Looking for an experience of a lifetime? Well, Island Peak climbing should be next on your bucket list. Adventure enthusiasts in search of more than just a scenic trek through the Himalayas are flocking to Island Peak to put their bodies to the test.
After successfully completing the 18-day Everest base camp trek and Island Peak climbing in Nepal, I have one piece of advice: don’t underestimate the beast that is Island Peak! So, here it goes, a complete guide to Island Peak climbing.
Skip to a section
- Where is Island Peak and how high is it?
- Island Peak difficulty
- Island Peak death rate
- Best time to climb Island Peak?
- Island Peak base camp
- Mera Peak vs Island Peak
- Island Peak itinerary
- Island Peak trek costs
- Which trekking company to use
1) Where is Island Peak and how high is it?
Island Peak, otherwise known as Imja Tse, towers at 6 189m above sea level and is situated in the Everest region of Nepal. When looking at the snow-capped peak from afar, it looks like an island rising tall amongst a sea of ice in the middle of the Chukhung Valley. Hence the name, Island Peak.
Because of its ideal location, most people pair an expedition to Island Peak with the popular Everest base camp trek.
And then you have those over-achievers who go for both Mera Peak and Island Peak, via the more challenging passes route. To you lot, respect! I barely made it to Everest base camp and adding Island Peak to my itinerary saw me being pushed to my limits – mentally, physically and emotionally.
2) Island Peak difficulty
Unlike the more technical expeditions such as Ama Dablam and Lhotse, Island Peak is making a name for itself as being an entry level mountaineering peak in Nepal.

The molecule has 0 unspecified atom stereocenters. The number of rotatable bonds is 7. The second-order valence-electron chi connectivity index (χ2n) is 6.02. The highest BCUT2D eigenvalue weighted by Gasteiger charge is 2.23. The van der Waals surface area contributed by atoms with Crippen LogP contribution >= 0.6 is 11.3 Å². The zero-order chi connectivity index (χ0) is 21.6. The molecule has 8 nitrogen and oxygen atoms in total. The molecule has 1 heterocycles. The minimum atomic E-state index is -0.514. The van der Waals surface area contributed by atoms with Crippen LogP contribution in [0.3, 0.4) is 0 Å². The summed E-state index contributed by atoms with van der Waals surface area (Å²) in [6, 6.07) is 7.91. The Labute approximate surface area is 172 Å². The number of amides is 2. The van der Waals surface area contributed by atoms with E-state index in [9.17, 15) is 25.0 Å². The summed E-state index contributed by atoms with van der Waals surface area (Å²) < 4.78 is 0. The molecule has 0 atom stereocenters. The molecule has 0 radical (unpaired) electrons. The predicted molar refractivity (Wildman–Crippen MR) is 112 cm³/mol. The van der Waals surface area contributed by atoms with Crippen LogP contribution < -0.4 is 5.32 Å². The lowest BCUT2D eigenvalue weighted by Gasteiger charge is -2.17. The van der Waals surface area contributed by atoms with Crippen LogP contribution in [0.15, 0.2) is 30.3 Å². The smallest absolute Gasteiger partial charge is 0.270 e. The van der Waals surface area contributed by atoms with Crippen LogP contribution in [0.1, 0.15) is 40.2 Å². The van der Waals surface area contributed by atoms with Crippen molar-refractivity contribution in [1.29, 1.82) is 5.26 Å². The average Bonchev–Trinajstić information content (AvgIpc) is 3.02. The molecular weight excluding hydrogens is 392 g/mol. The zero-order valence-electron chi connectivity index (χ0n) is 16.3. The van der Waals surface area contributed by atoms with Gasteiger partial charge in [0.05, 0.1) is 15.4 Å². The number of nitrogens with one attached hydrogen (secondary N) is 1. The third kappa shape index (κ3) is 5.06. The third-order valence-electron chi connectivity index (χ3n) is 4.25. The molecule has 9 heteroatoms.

But is it really?
Island Peak is actually a training peak for those attempting the Everest summit. That alone speaks volumes to the degree of skill and effort needed for a successful climb.
For those experienced trekkers and climbers, Island Peak will be relatively strenuous yet not technically challenging. But, if like me, you have no mountaineering experience and have done absolutely no training, your Island Peak trek will push you to your wits’ end.
But I’d managed to get to the top of the highest mountain in Africa, Mount Kilimanjaro, so surely I could make it to the summit of Island Peak?
What everyone else says about Island Peak difficulty
Before my trek to Island Peak, I’d read that the summit push is “relatively challenging yet doable”, “no experience needed”, and “good for novice climbers”. However, after passing scores of trekkers returning from their summit climb, I was less convinced that my Island Peak summit attempt would be a successful one.
The overwhelming response to my questions about Island Peak difficulty was “it is so tough”, “difficult”, “physically taxing” – certainly not a walk in the park as I’d hoped it would be.
So, how difficult is Island Peak really?
Fast forward a few days and I can safely say that I 100% agree with every sentiment shared by my fellow summiteers. Climbing Island Peak is physically tough! But it is doable and by far the best thing I have ever done. (PS, I’ve detailed every step of my Island Peak summit below so keep reading!).